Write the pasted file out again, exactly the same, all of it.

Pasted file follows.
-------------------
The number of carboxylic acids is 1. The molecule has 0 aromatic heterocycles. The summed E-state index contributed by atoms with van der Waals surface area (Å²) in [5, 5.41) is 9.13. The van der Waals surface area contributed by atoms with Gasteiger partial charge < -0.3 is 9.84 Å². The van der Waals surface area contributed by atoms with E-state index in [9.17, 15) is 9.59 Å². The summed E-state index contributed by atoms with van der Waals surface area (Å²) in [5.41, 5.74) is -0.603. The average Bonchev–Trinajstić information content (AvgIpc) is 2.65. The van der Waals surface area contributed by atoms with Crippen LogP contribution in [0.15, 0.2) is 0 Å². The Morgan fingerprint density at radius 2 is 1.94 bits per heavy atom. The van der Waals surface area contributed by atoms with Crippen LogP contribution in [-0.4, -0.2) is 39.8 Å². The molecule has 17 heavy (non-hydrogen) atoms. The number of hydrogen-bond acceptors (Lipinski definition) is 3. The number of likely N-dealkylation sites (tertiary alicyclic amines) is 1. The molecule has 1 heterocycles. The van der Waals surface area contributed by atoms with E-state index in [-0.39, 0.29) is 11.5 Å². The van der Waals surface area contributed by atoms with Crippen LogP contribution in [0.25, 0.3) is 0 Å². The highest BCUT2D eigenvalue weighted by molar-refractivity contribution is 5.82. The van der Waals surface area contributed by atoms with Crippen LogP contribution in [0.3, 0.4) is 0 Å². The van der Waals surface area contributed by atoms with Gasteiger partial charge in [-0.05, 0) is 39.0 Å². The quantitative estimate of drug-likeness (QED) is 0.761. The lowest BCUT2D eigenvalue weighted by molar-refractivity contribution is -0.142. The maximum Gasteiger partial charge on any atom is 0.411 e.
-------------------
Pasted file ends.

The number of carboxylic acids is 1. The molecule has 0 aromatic heterocycles. The summed E-state index contributed by atoms with van der Waals surface area (Å²) in [5, 5.41) is 9.13. The van der Waals surface area contributed by atoms with Gasteiger partial charge < -0.3 is 9.84 Å². The van der Waals surface area contributed by atoms with E-state index in [9.17, 15) is 9.59 Å². The summed E-state index contributed by atoms with van der Waals surface area (Å²) in [5.41, 5.74) is -0.603. The average Bonchev–Trinajstić information content (AvgIpc) is 2.65. The van der Waals surface area contributed by atoms with Crippen LogP contribution in [0.15, 0.2) is 0 Å². The Morgan fingerprint density at radius 2 is 1.94 bits per heavy atom. The van der Waals surface area contributed by atoms with Crippen LogP contribution in [-0.4, -0.2) is 39.8 Å². The molecule has 17 heavy (non-hydrogen) atoms. The number of hydrogen-bond acceptors (Lipinski definition) is 3. The number of likely N-dealkylation sites (tertiary alicyclic amines) is 1. The molecule has 1 heterocycles. The van der Waals surface area contributed by atoms with E-state index in [-0.39, 0.29) is 11.5 Å². The van der Waals surface area contributed by atoms with Crippen LogP contribution in [0.25, 0.3) is 0 Å². The highest BCUT2D eigenvalue weighted by molar-refractivity contribution is 5.82. The van der Waals surface area contributed by atoms with Crippen LogP contribution in [0.3, 0.4) is 0 Å². The van der Waals surface area contributed by atoms with Gasteiger partial charge in [-0.05, 0) is 39.0 Å². The quantitative estimate of drug-likeness (QED) is 0.761. The lowest BCUT2D eigenvalue weighted by molar-refractivity contribution is -0.142. The maximum Gasteiger partial charge on any atom is 0.411 e.